You can easily install py on windows. Linux has it pre-installed. You can then write a script in any text editor and test-run, without compilation. On windows the bundled IDLE tool is optional but even easier – see https://stackoverflow.com/questions/6513967/running-python-script-from-idle-on-windows-7-64-bit

(Ashish please feel free to add to this list) For coding tests, a beginner would need to learn

  • · String common operations. Regex not needed
  • · list and dict data structures and common operations. A “Set” may be useful occasionally. Tuple not needed.
  • · “in” operator on string, list, dict
  • · if/elif/else; while loop with beak and next
  • · for-each loop is more useful in coding test, esp. iterating list, dict, string, range()
  • · range() function – frequently needed in coding test
  • · Define simple functions. Recursion is frequently coding-tested.
  • · No need to handle exceptions
  • · No need to create classes
    • I think “struct-type” classes with nothing but data fields are useful in coding tests, but not yet needed in my experience.
  • · No need to learn OO features
  • · No need to use list comprehension and generator expressions, though very useful features of python
  • · No need to use lambda, map()/reduce()/filter()/zip(), though essential for functional programming
  • · No need to use import os and sys modules or open files, which are essential for practical automation scripts

some low level QQ questions will beat me, but remain confident during IV

See https://bintanvictor.wordpress.com/2017/02/02/c-and-java-iv-tend-to-beat-us-in-2-ways-high-end/. Inevitably, some questions will beat us, perhaps in terms of algo challenge, but many recent questions beat us in terms of in-depth knowledge. So how do you react in an interview after you are beaten on some questions?

Look at this linked-in endorsement — … has an solid attention to detail. He relentlessly pursues the most efficient and sensible means to developing software applications. He can lead a team of developers locally and globally, be a team advocate, a problem-solver, and a top-notch software designer. I often relied on him to explain and help detail some of the most complex logical components.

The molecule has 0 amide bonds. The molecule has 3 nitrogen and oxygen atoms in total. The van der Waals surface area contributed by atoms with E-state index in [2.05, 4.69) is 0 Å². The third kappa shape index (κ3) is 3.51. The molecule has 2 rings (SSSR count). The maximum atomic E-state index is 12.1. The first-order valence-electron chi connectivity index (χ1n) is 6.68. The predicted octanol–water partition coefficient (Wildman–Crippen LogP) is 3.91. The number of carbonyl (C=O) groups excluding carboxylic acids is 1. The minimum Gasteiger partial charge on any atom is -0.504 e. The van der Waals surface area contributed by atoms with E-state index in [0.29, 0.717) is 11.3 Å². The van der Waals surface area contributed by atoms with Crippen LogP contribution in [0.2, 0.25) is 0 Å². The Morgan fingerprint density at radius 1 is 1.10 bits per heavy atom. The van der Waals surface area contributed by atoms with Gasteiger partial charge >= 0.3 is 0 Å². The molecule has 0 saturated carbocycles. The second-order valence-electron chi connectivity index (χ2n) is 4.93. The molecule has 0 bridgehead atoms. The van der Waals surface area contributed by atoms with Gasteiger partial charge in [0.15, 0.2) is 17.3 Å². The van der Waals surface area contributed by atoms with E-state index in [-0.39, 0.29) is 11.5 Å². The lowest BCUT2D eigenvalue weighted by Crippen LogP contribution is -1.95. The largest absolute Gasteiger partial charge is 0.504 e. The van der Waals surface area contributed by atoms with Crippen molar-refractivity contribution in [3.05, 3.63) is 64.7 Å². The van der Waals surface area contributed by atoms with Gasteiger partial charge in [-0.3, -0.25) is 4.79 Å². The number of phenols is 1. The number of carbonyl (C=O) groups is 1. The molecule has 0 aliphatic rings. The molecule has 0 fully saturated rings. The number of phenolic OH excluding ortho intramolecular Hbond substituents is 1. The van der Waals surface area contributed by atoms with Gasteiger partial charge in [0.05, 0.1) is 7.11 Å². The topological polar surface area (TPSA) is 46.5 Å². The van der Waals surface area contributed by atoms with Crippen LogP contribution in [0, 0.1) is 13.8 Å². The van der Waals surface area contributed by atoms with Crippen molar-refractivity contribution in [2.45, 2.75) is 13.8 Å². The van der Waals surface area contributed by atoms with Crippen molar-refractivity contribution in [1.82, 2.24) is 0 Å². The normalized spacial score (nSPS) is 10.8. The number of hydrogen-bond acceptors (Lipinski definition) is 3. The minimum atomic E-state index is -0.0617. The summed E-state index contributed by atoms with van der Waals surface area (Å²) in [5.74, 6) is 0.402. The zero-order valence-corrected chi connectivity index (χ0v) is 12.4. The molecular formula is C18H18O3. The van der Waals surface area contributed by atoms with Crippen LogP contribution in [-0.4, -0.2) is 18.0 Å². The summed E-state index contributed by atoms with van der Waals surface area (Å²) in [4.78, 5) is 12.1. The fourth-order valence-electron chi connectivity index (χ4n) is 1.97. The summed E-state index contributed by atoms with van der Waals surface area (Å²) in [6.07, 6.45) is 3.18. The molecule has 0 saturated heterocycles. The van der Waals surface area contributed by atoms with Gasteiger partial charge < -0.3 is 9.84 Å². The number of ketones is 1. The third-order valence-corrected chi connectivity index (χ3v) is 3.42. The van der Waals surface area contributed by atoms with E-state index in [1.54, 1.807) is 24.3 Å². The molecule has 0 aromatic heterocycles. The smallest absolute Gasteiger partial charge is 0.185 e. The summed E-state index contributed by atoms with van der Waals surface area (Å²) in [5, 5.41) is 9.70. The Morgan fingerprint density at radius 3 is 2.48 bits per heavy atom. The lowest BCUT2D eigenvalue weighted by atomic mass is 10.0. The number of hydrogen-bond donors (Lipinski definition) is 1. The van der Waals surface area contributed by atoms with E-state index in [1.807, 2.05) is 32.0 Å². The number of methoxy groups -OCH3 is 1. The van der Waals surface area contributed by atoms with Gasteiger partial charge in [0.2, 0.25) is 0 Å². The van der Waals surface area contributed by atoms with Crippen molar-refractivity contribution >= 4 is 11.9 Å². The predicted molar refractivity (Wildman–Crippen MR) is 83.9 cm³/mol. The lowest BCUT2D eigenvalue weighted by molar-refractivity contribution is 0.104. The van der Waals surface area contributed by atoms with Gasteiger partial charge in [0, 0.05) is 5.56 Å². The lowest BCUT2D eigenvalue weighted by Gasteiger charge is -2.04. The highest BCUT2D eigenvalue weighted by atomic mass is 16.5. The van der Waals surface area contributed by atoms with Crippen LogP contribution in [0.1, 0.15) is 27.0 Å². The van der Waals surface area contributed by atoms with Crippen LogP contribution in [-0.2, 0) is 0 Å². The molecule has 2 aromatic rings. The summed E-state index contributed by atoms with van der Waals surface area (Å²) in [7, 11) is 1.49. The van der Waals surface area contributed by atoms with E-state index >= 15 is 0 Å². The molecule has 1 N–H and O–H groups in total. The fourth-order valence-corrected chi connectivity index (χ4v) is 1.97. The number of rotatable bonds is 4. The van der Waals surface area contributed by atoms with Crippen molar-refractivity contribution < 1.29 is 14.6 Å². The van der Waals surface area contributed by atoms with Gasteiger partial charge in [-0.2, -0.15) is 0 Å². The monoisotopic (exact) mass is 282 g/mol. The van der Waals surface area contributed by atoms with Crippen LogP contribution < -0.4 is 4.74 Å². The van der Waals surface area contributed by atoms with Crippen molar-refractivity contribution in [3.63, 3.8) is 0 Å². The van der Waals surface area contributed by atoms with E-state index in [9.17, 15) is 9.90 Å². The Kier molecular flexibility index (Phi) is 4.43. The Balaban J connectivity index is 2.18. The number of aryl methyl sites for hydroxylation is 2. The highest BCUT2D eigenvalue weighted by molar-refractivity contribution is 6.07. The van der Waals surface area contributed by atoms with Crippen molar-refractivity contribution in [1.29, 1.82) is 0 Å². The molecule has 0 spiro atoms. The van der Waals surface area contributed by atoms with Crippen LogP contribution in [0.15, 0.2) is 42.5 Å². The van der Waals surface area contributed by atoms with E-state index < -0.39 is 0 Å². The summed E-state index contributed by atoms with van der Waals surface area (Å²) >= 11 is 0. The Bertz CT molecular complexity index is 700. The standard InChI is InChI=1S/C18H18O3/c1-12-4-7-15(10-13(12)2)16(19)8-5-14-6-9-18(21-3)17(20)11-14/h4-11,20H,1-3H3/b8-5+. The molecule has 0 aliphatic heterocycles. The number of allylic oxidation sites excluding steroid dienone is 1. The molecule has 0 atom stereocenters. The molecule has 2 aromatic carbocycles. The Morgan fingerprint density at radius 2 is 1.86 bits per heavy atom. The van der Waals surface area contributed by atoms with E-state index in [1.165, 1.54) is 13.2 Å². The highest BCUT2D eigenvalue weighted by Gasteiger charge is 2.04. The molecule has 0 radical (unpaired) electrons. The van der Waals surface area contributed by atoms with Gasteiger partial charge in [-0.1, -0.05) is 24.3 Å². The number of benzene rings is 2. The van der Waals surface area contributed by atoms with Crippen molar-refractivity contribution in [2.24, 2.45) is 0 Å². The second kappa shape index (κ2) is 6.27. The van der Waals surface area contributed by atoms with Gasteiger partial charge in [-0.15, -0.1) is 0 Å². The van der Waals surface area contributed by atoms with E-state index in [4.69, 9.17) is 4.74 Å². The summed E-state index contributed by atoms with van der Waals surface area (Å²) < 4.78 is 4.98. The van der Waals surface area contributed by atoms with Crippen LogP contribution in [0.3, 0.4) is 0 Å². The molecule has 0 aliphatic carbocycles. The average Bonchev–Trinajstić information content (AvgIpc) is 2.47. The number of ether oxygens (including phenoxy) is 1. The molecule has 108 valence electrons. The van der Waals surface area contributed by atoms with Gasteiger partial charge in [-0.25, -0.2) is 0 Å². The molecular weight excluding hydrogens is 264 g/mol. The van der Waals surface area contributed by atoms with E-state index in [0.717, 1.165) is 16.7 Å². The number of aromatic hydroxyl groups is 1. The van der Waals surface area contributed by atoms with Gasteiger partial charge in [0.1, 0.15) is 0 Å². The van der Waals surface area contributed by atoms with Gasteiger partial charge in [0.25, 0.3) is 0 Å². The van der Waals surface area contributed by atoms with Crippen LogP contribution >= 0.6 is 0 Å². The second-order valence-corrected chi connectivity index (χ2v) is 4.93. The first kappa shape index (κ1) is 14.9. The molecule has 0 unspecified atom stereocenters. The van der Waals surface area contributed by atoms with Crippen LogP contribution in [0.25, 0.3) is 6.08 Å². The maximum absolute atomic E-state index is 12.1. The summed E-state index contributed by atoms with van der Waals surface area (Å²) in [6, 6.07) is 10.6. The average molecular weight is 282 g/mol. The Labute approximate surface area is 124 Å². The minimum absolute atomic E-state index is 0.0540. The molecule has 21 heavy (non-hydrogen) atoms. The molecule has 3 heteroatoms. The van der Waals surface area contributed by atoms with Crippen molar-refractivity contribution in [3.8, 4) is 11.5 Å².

Such a person may very well fail some of those interview questions. He needs to be self-confident about his GTD skills like design, delivery…

## array+other topics]algo quiz

–coding IV topics ranked

  1. #1 array, string, list, queue
  2. qsort + other sort
  3. generate permutations etc (probability + very little discrete math)
  4. binary trees

— beyond top 5, within top 10

  1. hashmap? if we exclude QnA questions, then this topic is not in top 5
  2. primitive types
  3. non-tree graph traversal
  4. combining multiple data structures? needed for bigger problems
  5. 2D image

–beyond top 10

  1. DP
  2. concurrency

coding IV – favored by the smartest companies

XR,

I see a few categories of IV questions:

1a) fundamentals — Some Wall St (also in Asia) tough interviews like deep, low-level (not obscure) topics like threading, memory, vtbl, RB-tree ..

1b) lang — Some (IMO mediocre) interviewers (like programming language lawyers) focus on language details unrelated to 1a)
2) Some (IMO mediocre) interviewers like architecture or high level design questions (excluding algo designs) like OO rules and patterns but I feel these are not so tough.

3) algo — Some tough interviews focus on algo problem solving in pseudo-code. See http://bigblog.tanbin.com/2007/09/google-interviews-apply-comp-science.html. I got these at Google and Facebook. Some quants get these too.

4) compiler coding question — is another tough interview type, be it take-home, onsite or webex.
With some exceptions (like easy coding questions), each of these skills is somewhat “ivory tower” i.e. removed from everyday reality, often unneeded in commercial projects. However these skills (including coding) are heavily tested by the smartest employers, the most respected companies including Google, Facebook, Microsoft… You and I may feel like the little boy in “emperor’s new dress”, but these smart guys can’t all be wrong.